In 2020, the Makhanda High Court ordered that the council of Makana Local Municipality in the Eastern Cape Province, be dissolved. This was after a provincial intervention was unable to stop the collapse of service delivery in the town.
In another case, when Emalahleni and Thaba Chweu municipalities in Mpumalanga Province failed to pay their electricity bills due to financial mismanagement, local businesses obtained an interdict to stop Eskom, the power utility, from cutting off the electricity. The court criticised the national and provincial governments for not ensuring that the municipalities could meet their financial obligations.
Moreover, the Human Rights Commission, a state institution that supports constitutional democracy, recently released a report on the pollution of the Vaal River by sewage spills from Emfuleni Local Municipality south of Johannesburg. The council has been under the administration of the provincial government since June 2018. Since this was clearly ineffective, the commission suggested that national government should step in.
Jettisoning constitutional structures
These cases reveal worrying and widespread governance failure at different levels. But the decisions and recommendations in these cases all insist that broken municipalities be fixed from within the constitutional framework of cooperative governance.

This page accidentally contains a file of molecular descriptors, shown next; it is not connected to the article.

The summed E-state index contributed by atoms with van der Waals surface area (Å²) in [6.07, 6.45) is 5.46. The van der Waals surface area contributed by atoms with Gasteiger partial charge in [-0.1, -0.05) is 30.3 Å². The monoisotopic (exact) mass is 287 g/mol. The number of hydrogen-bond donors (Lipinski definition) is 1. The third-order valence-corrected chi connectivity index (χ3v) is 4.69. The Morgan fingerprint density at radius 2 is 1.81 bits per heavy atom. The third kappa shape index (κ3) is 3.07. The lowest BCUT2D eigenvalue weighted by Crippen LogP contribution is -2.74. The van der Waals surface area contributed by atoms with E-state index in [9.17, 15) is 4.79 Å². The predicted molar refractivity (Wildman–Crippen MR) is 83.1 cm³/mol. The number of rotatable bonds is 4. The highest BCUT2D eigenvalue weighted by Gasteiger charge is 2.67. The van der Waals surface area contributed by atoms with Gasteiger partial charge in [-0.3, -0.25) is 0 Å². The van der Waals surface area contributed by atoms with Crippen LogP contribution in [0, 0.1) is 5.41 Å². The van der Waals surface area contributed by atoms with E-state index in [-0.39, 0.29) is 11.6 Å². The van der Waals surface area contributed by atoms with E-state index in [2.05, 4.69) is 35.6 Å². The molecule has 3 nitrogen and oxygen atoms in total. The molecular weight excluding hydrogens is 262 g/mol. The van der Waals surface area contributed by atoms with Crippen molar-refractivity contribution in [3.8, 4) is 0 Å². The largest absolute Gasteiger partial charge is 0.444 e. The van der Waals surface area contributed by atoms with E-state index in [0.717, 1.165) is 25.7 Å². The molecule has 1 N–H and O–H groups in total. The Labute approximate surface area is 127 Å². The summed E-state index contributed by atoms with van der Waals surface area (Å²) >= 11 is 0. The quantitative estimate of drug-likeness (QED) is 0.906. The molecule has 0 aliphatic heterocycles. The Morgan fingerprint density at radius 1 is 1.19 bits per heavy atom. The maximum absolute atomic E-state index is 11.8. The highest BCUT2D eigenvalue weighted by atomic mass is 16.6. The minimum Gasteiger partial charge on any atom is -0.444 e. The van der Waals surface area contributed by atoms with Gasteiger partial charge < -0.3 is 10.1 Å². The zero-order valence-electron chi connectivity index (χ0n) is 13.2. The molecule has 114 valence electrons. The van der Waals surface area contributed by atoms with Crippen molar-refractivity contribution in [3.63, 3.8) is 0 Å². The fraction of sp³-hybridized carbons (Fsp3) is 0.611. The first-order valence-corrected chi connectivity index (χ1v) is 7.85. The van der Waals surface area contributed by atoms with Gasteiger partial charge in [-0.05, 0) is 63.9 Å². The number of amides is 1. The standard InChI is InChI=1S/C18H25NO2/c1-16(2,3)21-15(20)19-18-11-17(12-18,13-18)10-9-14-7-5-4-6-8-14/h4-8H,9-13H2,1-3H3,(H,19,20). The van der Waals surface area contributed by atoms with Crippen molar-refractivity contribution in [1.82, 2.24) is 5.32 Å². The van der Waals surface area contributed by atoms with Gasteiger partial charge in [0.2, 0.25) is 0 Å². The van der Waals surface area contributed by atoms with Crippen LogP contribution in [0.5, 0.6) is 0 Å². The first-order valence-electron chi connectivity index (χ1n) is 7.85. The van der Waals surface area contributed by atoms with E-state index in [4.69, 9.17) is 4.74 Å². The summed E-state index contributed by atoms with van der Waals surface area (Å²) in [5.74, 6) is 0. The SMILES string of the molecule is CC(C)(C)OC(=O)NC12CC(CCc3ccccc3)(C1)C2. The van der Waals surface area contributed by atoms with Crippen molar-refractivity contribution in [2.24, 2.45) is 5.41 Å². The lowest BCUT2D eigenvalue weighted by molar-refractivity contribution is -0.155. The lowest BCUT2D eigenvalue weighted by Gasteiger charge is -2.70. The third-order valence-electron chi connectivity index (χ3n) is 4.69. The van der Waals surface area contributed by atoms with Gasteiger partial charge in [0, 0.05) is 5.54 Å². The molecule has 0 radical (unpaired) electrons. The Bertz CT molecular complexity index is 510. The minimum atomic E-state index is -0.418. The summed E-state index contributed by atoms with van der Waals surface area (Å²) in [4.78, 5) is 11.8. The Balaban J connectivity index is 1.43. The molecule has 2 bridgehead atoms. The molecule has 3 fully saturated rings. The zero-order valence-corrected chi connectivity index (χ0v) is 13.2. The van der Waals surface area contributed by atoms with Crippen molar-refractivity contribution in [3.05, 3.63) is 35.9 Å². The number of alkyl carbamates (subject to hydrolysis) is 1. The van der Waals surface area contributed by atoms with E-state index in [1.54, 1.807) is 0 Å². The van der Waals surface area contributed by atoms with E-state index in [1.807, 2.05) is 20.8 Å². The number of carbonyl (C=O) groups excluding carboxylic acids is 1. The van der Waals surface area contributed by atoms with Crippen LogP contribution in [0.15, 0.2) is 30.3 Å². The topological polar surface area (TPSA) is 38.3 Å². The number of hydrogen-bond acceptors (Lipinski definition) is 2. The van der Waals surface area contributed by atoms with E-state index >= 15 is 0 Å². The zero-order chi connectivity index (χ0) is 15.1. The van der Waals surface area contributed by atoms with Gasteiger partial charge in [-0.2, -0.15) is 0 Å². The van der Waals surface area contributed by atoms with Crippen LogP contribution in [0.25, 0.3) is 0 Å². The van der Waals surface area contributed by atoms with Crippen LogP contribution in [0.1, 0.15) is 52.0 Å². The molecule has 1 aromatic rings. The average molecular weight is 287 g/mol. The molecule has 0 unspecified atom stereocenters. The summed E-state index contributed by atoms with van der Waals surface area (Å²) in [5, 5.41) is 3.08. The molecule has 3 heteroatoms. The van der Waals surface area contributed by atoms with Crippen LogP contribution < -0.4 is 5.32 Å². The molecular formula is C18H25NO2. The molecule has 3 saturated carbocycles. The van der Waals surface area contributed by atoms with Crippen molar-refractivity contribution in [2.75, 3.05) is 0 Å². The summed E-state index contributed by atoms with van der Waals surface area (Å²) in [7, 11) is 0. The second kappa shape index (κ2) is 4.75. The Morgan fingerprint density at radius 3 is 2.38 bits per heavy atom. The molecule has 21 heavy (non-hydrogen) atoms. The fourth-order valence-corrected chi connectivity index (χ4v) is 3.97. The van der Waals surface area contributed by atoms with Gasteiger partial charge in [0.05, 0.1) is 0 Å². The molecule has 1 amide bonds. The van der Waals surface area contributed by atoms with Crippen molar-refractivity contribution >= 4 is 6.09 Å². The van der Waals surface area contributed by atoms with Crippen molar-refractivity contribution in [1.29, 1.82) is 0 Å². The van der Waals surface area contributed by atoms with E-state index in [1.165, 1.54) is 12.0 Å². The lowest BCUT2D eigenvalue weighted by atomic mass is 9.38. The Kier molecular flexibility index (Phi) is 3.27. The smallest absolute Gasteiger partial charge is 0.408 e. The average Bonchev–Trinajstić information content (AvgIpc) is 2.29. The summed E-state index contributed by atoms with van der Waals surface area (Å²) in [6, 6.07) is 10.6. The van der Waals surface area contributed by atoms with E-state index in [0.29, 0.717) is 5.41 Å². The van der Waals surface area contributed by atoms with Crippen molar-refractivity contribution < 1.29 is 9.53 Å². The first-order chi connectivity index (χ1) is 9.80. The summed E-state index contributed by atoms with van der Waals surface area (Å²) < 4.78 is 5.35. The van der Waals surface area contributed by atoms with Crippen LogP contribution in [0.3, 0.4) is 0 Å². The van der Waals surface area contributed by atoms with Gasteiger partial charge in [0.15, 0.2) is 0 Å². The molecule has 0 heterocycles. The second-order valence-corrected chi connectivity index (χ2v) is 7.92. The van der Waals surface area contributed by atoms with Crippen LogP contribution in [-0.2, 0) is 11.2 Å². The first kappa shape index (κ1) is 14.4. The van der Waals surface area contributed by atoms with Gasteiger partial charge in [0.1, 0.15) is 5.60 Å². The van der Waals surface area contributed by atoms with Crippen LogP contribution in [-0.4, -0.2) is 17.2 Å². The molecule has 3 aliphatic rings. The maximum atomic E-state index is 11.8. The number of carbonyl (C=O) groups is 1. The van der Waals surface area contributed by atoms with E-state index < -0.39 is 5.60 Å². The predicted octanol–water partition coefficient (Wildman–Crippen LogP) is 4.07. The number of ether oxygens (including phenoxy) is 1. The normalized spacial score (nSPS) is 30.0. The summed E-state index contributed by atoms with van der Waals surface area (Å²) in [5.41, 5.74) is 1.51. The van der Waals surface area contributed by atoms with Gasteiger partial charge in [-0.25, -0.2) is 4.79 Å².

The Kgetlengrivier judgment is different. The High Court seems not only to have given up on the municipality, but also on the ability of North West Province to provide support or oversight.
Perhaps the court is justified, since the provincial government is itself under national administration. But is this enough reason to cast aside the constitutional mechanism for dealing with malfunctioning municipalities?
The judgment begs several questions. How sustainable is service delivery by residents? What happens to the structures that have been bypassed? Who takes decisions on how services are delivered? How accountable are these decision makers? What say do other residents have? What is the role of the elected municipal council? What will residents be voting for in the upcoming local government elections?
Repairing the system
The residents of Koster and Swartruggens should be applauded for their civic virtue, goodwill, dedication and skill. The country’s system of local governance is clearly broken. Active community participation will be essential to fix it.
But one doesn’t repair a system by casting it aside. South Africa needs a way to incorporate active citizens within the prevailing constitutional and legal structures. This would strengthen all levels of government.
Marius Pieterse does not work for, consult, own shares in or receive funding from any company or organization that would benefit from this article, and has disclosed no relevant affiliations beyond their academic appointment.
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This content was originally published by The Conversation. Original publishers retain all rights. It appears here for a limited time before automated archiving.By The Conversation